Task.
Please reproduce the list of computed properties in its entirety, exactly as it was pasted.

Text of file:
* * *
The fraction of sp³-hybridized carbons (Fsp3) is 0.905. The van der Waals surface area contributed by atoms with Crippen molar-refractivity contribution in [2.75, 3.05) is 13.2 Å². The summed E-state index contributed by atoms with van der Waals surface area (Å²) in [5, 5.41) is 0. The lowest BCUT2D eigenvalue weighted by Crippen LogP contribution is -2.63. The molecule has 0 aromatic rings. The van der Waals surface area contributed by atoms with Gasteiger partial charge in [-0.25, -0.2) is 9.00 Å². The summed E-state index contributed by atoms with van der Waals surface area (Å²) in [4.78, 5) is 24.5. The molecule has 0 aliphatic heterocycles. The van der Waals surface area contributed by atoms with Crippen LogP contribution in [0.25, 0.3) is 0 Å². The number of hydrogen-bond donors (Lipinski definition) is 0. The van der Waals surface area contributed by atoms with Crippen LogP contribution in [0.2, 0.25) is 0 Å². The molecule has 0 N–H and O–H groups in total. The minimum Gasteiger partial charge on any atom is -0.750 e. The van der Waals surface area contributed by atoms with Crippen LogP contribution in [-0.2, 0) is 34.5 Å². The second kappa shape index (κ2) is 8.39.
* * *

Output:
The fraction of sp³-hybridized carbons (Fsp3) is 0.905. The van der Waals surface area contributed by atoms with Crippen molar-refractivity contribution in [2.75, 3.05) is 13.2 Å². The summed E-state index contributed by atoms with van der Waals surface area (Å²) in [5, 5.41) is 0. The lowest BCUT2D eigenvalue weighted by Crippen LogP contribution is -2.63. The molecule has 0 aromatic rings. The van der Waals surface area contributed by atoms with Gasteiger partial charge in [-0.25, -0.2) is 9.00 Å². The summed E-state index contributed by atoms with van der Waals surface area (Å²) in [4.78, 5) is 24.5. The molecule has 0 aliphatic heterocycles. The van der Waals surface area contributed by atoms with Crippen LogP contribution in [0.25, 0.3) is 0 Å². The number of hydrogen-bond donors (Lipinski definition) is 0. The van der Waals surface area contributed by atoms with Crippen LogP contribution in [0.2, 0.25) is 0 Å². The molecule has 0 N–H and O–H groups in total. The minimum Gasteiger partial charge on any atom is -0.750 e. The van der Waals surface area contributed by atoms with Crippen LogP contribution in [-0.2, 0) is 34.5 Å². The second kappa shape index (κ2) is 8.39.